This time, Mr. Trumps offence encouraging a crowd of thousands to fight like hell for him while Congress was confirming his rivals Electoral College votes took place on live television, as did the deadly and destructive mob attack on the legislature that followed. So the Democrats didnt wait long: They introduced a single impeachment article on Jan. 11 accusing him of incitement of insurrection. It argues that his incendiary remarks encouraged and foreseeably resulted in lawless action at the Capitol and gravely endangered the security of the United States. If the article is passed by a simple majority at Wednesdays session, the president is considered impeached.
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Senate trial
The Senate is the only body that can hold a trial to remove an impeached president from office. Last time, the Senate was Republican-controlled and it voted to acquit Mr. Trump of both abuse of power and obstruction of justice. This time, the Democrats will have a narrow majority, but not until after the swearing-in of vice-president Kamala Harris (which happens on Jan. 20, inauguration day) and two Democratic Georgia senators (which can happen only after their runoff election results are certified).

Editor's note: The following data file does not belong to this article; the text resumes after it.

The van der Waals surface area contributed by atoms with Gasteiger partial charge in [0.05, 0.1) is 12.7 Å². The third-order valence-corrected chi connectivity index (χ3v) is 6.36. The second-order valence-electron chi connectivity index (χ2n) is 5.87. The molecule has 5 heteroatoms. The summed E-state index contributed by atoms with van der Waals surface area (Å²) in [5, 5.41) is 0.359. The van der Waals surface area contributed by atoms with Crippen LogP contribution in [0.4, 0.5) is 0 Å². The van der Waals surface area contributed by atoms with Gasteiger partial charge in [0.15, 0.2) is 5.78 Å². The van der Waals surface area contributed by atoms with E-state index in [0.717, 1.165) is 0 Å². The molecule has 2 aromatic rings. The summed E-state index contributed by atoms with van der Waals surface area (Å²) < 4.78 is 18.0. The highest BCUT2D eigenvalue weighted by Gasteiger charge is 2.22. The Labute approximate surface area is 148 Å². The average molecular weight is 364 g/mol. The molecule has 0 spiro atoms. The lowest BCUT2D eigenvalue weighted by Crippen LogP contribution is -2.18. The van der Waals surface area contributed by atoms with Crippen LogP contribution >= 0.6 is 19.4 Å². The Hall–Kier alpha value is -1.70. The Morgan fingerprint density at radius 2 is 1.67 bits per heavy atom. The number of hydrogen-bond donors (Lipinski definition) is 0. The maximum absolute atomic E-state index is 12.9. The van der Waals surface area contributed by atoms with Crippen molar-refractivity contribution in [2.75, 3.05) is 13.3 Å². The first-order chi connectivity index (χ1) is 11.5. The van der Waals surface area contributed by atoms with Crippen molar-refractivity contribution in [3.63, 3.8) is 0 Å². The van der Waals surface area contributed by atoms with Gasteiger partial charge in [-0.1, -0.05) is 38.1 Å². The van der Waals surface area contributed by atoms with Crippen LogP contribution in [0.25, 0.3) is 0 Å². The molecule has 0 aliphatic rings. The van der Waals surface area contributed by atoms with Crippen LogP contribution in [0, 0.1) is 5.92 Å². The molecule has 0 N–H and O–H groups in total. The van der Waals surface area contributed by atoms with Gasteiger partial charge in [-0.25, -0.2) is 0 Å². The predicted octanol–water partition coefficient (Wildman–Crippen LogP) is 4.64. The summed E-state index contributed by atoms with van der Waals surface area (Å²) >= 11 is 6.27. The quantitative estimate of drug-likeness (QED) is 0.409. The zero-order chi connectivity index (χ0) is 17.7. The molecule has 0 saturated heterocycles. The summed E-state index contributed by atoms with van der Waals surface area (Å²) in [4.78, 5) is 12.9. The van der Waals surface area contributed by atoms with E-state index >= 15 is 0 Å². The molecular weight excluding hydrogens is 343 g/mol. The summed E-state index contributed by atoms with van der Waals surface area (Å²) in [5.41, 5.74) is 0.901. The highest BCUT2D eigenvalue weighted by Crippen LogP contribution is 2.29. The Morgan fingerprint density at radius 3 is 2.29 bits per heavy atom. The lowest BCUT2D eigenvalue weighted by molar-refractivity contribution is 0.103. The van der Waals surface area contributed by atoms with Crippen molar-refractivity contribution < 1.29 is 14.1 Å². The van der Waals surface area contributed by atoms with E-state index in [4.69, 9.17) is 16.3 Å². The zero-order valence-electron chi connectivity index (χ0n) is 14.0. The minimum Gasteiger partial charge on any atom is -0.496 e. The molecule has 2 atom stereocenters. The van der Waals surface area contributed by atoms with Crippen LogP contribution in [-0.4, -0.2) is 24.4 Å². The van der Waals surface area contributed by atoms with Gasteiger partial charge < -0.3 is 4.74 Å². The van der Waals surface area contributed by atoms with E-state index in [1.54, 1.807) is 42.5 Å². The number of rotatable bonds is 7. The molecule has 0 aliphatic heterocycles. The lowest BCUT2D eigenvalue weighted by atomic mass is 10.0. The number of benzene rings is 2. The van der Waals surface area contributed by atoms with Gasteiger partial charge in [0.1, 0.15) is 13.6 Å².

Rather than send the impeachment results to the Senate immediately, the more likely strategy championed by House Democrat Jim Clyburn is to wait until after Mr. Bidens first 100 days in office. This would be too late for an early removal of Mr. Trump, but it could be an effective way to limit Mr. Trumps future political influence (more on that later).
Senate vote
Mr. Trump would be represented by a lawyer in the Senate trial, and its not yet clear who would be willing to take that assignment. One possibility would be Rudy Giuliani, the Trump loyalist who tried unsuccessfully to reverse Mr. Trumps defeat in the 2020 election. To convict, two-thirds of the Senate will need to vote in favour of removal from office, which means at least some Republicans must be on board.
A Trump campaign sign lies in the Capitol Reflecting Pool on Jan. 9 as the Capitol Hill riot clamped down security across the nation’s capital.
Al Drago/Getty Images
The 25th Amendment explained
There was a simpler and faster alternative to impeaching Mr. Trump, but Vice-President Mike Pence refused to support it despite a House resolution on Tuesday that asked him to.
The 25th Amendment was introduced in the 1960s, after the Kennedy assassination, to create a formal process for the vice-president to assume power if their boss were killed or incapacitated. The part that might apply in Mr. Trumps case is in Section 4: